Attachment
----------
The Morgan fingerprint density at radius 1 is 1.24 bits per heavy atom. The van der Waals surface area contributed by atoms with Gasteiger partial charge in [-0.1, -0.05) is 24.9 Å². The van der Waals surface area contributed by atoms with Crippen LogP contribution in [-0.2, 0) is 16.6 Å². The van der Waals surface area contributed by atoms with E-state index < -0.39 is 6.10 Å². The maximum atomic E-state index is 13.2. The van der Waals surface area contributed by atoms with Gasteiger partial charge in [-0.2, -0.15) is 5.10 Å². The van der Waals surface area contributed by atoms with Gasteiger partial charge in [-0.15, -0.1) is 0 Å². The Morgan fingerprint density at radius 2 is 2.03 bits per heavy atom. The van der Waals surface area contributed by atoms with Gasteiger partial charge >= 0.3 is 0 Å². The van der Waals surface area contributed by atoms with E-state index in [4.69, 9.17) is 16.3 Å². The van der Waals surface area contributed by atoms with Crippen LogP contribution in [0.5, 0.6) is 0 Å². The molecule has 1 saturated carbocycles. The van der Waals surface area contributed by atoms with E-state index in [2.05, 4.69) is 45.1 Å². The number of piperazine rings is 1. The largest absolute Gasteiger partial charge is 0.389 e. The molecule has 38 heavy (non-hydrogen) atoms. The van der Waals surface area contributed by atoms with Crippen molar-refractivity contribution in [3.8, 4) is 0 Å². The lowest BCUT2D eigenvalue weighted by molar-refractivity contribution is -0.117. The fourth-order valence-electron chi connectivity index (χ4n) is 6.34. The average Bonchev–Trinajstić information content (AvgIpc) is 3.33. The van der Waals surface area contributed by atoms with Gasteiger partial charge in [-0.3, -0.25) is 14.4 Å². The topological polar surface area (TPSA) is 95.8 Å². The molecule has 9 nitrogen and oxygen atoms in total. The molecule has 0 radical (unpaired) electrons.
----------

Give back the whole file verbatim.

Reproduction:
The Morgan fingerprint density at radius 1 is 1.24 bits per heavy atom. The van der Waals surface area contributed by atoms with Gasteiger partial charge in [-0.1, -0.05) is 24.9 Å². The van der Waals surface area contributed by atoms with Crippen LogP contribution in [-0.2, 0) is 16.6 Å². The van der Waals surface area contributed by atoms with E-state index < -0.39 is 6.10 Å². The maximum atomic E-state index is 13.2. The van der Waals surface area contributed by atoms with Gasteiger partial charge in [-0.2, -0.15) is 5.10 Å². The van der Waals surface area contributed by atoms with Gasteiger partial charge in [-0.15, -0.1) is 0 Å². The Morgan fingerprint density at radius 2 is 2.03 bits per heavy atom. The van der Waals surface area contributed by atoms with Gasteiger partial charge >= 0.3 is 0 Å². The van der Waals surface area contributed by atoms with E-state index in [4.69, 9.17) is 16.3 Å². The van der Waals surface area contributed by atoms with Crippen LogP contribution in [0.5, 0.6) is 0 Å². The molecule has 1 saturated carbocycles. The van der Waals surface area contributed by atoms with E-state index in [2.05, 4.69) is 45.1 Å². The number of piperazine rings is 1. The largest absolute Gasteiger partial charge is 0.389 e. The molecule has 38 heavy (non-hydrogen) atoms. The van der Waals surface area contributed by atoms with Crippen molar-refractivity contribution in [3.8, 4) is 0 Å². The lowest BCUT2D eigenvalue weighted by molar-refractivity contribution is -0.117. The fourth-order valence-electron chi connectivity index (χ4n) is 6.34. The average Bonchev–Trinajstić information content (AvgIpc) is 3.33. The van der Waals surface area contributed by atoms with Gasteiger partial charge in [-0.3, -0.25) is 14.4 Å². The topological polar surface area (TPSA) is 95.8 Å². The molecule has 9 nitrogen and oxygen atoms in total. The molecule has 0 radical (unpaired) electrons.